• Show children how to systematically think about ‘who’,’ doing what’ and ‘what to’ as they go about describing an event.
  • Give children forced alternatives when they are stuck and unable to name an object or action.

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The resource comes in two parts:

  • A 20 page pdf file with the subject, verb, direct object and location pictures.
  • single page pdf file to be printed on A3 paper which has sentence frames that you can use with the pictures.

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Developing language processing skills (2)

neural-pathways-221719_960_720Last week I posted about developing processing skills when the focus is on enhancing the child’s semantic knowledge. This week I’ll look at the phonological side of the coin. There are certain things we know about word sorting / word learning / word finding which play into how we tend to go about boosting phonological form and metaphonological skills:

  • Words are ‘sorted’ in the brain by initial sound, giving us that tip-of-the-tongue feeling when we’re searching for a word. This means that we highlight initial sounds when we’re talking about words with learners, and we require them to do tasks such as ‘I spy’ and initial-sound odd-one-out.
  • Words which rhyme share phonological features. The words ‘hat’ and ‘mat’ have more in common with each other than not, and they therefore share some neural architecture (in terms of their production and in their recognition). Working on rhyme is one thing – showing the child how they can break the onset off from the rest of the word, and swap different onsets in and out. But the real trick is to get them to access their store of meanings as they go about such a task. This is what the task I have been developing is about.
  • Words can be long or short. Traces of word-length and syllable-structure do also seem to come into play in the tip-of-the-tongue feeling. We therefore work on children’s ability to count syllables, to complete words with missing syllables, and to delete syllables from words.
  • Words are composed of individual sounds, or phonemes [fəʊnimz]. Older children are encourage to identify medial sounds, final sounds, to append sounds, to delete sounds, robot talking, and so on.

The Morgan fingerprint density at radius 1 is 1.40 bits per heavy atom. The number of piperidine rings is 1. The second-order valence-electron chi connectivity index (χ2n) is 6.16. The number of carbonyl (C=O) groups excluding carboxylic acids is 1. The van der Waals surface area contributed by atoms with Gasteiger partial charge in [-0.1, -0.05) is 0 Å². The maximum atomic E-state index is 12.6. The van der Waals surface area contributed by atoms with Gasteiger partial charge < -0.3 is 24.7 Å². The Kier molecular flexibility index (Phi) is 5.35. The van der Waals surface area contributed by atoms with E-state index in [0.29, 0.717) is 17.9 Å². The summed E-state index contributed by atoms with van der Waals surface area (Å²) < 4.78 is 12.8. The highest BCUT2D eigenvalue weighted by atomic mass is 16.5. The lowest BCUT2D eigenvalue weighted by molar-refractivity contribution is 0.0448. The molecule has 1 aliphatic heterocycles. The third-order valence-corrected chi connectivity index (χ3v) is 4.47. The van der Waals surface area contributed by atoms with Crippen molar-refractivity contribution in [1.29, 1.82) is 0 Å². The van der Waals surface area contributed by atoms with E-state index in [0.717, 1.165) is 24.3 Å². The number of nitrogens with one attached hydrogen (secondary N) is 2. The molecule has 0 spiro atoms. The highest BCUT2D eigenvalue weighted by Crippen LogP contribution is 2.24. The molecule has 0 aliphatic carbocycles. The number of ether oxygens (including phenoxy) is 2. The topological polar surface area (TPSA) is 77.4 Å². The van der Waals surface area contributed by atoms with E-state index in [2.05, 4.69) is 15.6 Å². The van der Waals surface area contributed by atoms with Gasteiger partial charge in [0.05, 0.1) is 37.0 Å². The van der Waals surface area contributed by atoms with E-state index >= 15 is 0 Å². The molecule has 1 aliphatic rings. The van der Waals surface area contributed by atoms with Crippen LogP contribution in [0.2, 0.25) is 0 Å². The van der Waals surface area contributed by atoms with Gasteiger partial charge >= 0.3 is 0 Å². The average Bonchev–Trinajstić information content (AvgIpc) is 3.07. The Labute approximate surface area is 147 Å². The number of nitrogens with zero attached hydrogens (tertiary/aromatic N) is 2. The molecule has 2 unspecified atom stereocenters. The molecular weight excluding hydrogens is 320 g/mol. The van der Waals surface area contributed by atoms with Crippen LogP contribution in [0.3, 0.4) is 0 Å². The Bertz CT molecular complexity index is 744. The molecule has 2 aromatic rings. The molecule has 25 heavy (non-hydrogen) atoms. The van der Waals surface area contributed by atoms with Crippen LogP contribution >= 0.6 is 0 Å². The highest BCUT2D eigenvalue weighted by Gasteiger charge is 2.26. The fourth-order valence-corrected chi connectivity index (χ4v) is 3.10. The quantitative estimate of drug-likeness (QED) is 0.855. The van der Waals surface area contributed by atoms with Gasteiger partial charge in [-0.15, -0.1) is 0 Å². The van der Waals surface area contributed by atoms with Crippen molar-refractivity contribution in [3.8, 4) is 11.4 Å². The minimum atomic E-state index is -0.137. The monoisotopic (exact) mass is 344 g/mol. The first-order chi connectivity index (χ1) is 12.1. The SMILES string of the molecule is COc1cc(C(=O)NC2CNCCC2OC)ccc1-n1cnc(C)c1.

These are tasks that are designed to support a child’s phonological awareness. Countless studies have proven the link between metaphonological knowledge and reading skills, and there is evidence that working on these kinds of tasks can pay into a child’s development of speech sounds as well.

My new task doesn’t seem particularly innovative, but it is working. Essentially I ask the child ‘think of a word that rhymes with bear which is a piece of furniture’. I also give the child a number of possible onsets to work through (i.e. s, gr, sp, ch, l). The idea is that the child will centre in on the correct answer from both directions at once – one part of the brain is thinking of different bits of furniture and checking them against ‘-air’, while the other is blindly spooling off ‘-air’ rhymes, guided by the onsets that are provided, and checking whether they are a member of the category furniture. I will share the resource just before Easter.

 

Babies talk and listen through their dummies

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The current state of the thinking around mirror neurons is a little up in the air, but anyone who works with children will have seen behaviour that points to the theory holding some truth. Children huffing and puffing during bubble-blowing, partially in request, and partially in sympathy; and children with phonological disorder who cannot hear distinctions that they cannot realise themselves are two examples that spring to mind.

There is no other way for a child to make a theory about how an adult is moving their articulators other than to refer to their own anatomy. And if a part of that anatomy is disabled (as anterior movement of the tongue is when a child is using a dummy), then the dummy-using child will basically assume that we are all speaking through dummies as well. This has always been my inkling, and it has recently been confirmed in the paper “Sensorimotor influences on speech perception in infancy” published in November’s Proceedings of the National Academy of Sciences of the United States of America.